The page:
• The new rules will apply to all businesses that produce, process, pack, or store foods that are considered to be of a "high risk," with the goal of making it simpler to track the transportation of food and prevent or minimize food-borne diseases.

How can Deskera Help You?

As a manufacturer, you must keep track of your inventory stock. The condition of your inventory has a direct impact on production planning, people and machinery use, and capacity utilization.

Deskera MRP is the one tool that lets you do all of the above. With Deskera, you can:

  • Control production schedules
  • Compile a Bill of Materials
  • Produce thorough reports
  • Make your own dashboard.

Deskera ERP is a complete solution that allows you to manage suppliers, track supply chain activity in real time, and streamline a range of other company functions.

Deskera ERP
Deskera ERP

Deskera Books allows you to manage your accounts and finances better. It helps maintain good accounting standards by automating billing, invoicing, and payment processing tasks.

Deskera CRM is a powerful tool that organizes your sales and helps you close deals rapidly. It enables you to perform crucial tasks like lead generation via email and gives you a comprehensive view of your sales funnel.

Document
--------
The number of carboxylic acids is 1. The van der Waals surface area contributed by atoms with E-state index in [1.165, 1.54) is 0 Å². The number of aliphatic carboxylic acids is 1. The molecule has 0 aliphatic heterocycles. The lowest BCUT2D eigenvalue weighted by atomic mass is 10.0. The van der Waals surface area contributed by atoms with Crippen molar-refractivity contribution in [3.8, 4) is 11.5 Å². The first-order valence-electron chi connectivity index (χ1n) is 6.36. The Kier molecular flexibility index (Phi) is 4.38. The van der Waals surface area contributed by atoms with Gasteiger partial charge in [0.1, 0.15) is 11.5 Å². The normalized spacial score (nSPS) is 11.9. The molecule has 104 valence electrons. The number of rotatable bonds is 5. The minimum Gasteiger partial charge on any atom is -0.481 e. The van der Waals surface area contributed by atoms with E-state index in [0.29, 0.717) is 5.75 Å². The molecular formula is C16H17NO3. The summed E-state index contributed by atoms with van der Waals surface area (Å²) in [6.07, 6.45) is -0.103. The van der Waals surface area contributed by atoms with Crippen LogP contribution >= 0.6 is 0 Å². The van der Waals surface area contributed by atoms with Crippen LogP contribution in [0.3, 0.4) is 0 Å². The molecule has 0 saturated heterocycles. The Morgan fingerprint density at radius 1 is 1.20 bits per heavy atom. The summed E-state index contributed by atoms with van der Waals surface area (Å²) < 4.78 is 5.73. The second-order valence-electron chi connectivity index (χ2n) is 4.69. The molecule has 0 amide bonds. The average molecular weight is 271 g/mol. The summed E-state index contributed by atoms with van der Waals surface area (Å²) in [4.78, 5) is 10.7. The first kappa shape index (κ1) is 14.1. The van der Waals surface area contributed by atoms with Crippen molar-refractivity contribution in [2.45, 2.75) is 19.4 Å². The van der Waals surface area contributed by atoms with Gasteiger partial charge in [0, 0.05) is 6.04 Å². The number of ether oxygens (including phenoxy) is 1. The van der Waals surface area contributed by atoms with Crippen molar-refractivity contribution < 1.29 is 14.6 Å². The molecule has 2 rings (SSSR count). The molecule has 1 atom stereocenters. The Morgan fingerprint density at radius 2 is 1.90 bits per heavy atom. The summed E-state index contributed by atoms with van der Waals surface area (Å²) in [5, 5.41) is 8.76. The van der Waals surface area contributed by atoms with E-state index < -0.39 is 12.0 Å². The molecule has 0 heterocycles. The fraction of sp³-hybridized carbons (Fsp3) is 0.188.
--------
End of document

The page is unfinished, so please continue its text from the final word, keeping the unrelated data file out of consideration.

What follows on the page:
Deskera People is a straightforward application for centralizing your human resource management activities. Not only does the technology expedite payroll processing, but it also helps you to handle all other operations such as overtime, benefits, bonuses, training programs, and much more.‌‌

Streamline your Manufacturing Process with Deskera
Contact Us Today to View a Demo of Deskera MRP

Conclusion

Everyone involved in the food supply chain has a responsibility to the public. They have a responsibility to refrain from selling any unclean food. Food is deemed hazardous if it is harmful to human health or inappropriate for human consumption.

Food sales, storage, distribution, and manufacture must all adhere to the relevant food laws. Everyone involved in the food supply chain may take responsibility for their actions by using food traceability. If a problem does occur, it also serves as a means of preventing it from getting worse.

Traceability of food is a permanent trend. Whether food businesses, wholesalers, and retailers view it as a regulatory burden or a business opportunity is the key question. Regardless of whether the solution is top-down or bottom-up, the industry has a chance to build an equitable platform that generates value and safeguards public health.

Key Takeaways

  • A product recall can seriously damage a brand's finances. By limiting the range of the recalled goods in the affected lot, traceability solutions help to reduce this effect of product recalls.
  • Traceability facilitates correct food withdrawal or recall, when needed, by keeping track of food along the supply chain. The more data you save, the simpler and faster it will be to locate the contaminated product, reduce consumer hazards, and save time and money.
  • When a supply chain is viewed from beginning to end, members are considerably more resistant to issues with epidemics and public health. When the supply chain can be examined almost in real time, this is even more advantageous.
  • Key data elements (KDEs) for specific critical tracking events (CTEs) throughout the supply chain of the food must be maintained and provided to supply chain partners, according to the Food Traceability Rule, by those who manufacture, prepare, pack, or hold items on the Food Traceability List (FTL).